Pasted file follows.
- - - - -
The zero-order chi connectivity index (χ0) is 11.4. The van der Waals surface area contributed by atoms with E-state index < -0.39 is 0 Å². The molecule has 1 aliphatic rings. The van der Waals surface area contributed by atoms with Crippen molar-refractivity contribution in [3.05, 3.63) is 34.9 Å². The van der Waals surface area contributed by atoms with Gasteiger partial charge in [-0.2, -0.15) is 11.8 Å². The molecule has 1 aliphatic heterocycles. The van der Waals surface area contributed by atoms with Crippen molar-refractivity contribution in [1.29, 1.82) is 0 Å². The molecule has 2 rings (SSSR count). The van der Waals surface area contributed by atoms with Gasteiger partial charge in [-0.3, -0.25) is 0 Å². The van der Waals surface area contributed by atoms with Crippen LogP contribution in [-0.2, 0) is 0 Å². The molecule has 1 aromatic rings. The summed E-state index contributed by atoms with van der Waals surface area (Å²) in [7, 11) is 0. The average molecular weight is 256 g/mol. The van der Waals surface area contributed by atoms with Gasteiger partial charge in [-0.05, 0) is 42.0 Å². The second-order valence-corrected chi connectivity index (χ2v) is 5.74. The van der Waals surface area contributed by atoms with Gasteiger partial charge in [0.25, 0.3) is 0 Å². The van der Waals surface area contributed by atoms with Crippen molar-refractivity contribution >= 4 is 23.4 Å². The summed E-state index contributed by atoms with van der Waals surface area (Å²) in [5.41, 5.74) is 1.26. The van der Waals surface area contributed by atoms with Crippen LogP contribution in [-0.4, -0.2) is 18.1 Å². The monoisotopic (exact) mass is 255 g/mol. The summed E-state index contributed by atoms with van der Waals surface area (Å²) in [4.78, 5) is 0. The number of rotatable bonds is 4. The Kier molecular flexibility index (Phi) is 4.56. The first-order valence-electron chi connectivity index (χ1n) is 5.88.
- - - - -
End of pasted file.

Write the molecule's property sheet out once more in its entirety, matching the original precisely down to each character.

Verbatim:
The zero-order chi connectivity index (χ0) is 11.4. The van der Waals surface area contributed by atoms with E-state index < -0.39 is 0 Å². The molecule has 1 aliphatic rings. The van der Waals surface area contributed by atoms with Crippen molar-refractivity contribution in [3.05, 3.63) is 34.9 Å². The van der Waals surface area contributed by atoms with Gasteiger partial charge in [-0.2, -0.15) is 11.8 Å². The molecule has 1 aliphatic heterocycles. The van der Waals surface area contributed by atoms with Crippen molar-refractivity contribution in [1.29, 1.82) is 0 Å². The molecule has 2 rings (SSSR count). The van der Waals surface area contributed by atoms with Gasteiger partial charge in [-0.3, -0.25) is 0 Å². The van der Waals surface area contributed by atoms with Crippen LogP contribution in [-0.2, 0) is 0 Å². The molecule has 1 aromatic rings. The summed E-state index contributed by atoms with van der Waals surface area (Å²) in [7, 11) is 0. The average molecular weight is 256 g/mol. The van der Waals surface area contributed by atoms with Gasteiger partial charge in [-0.05, 0) is 42.0 Å². The second-order valence-corrected chi connectivity index (χ2v) is 5.74. The van der Waals surface area contributed by atoms with Gasteiger partial charge in [0.25, 0.3) is 0 Å². The van der Waals surface area contributed by atoms with Crippen molar-refractivity contribution >= 4 is 23.4 Å². The summed E-state index contributed by atoms with van der Waals surface area (Å²) in [5.41, 5.74) is 1.26. The van der Waals surface area contributed by atoms with Crippen LogP contribution in [-0.4, -0.2) is 18.1 Å². The monoisotopic (exact) mass is 255 g/mol. The summed E-state index contributed by atoms with van der Waals surface area (Å²) in [4.78, 5) is 0. The number of rotatable bonds is 4. The Kier molecular flexibility index (Phi) is 4.56. The first-order valence-electron chi connectivity index (χ1n) is 5.88.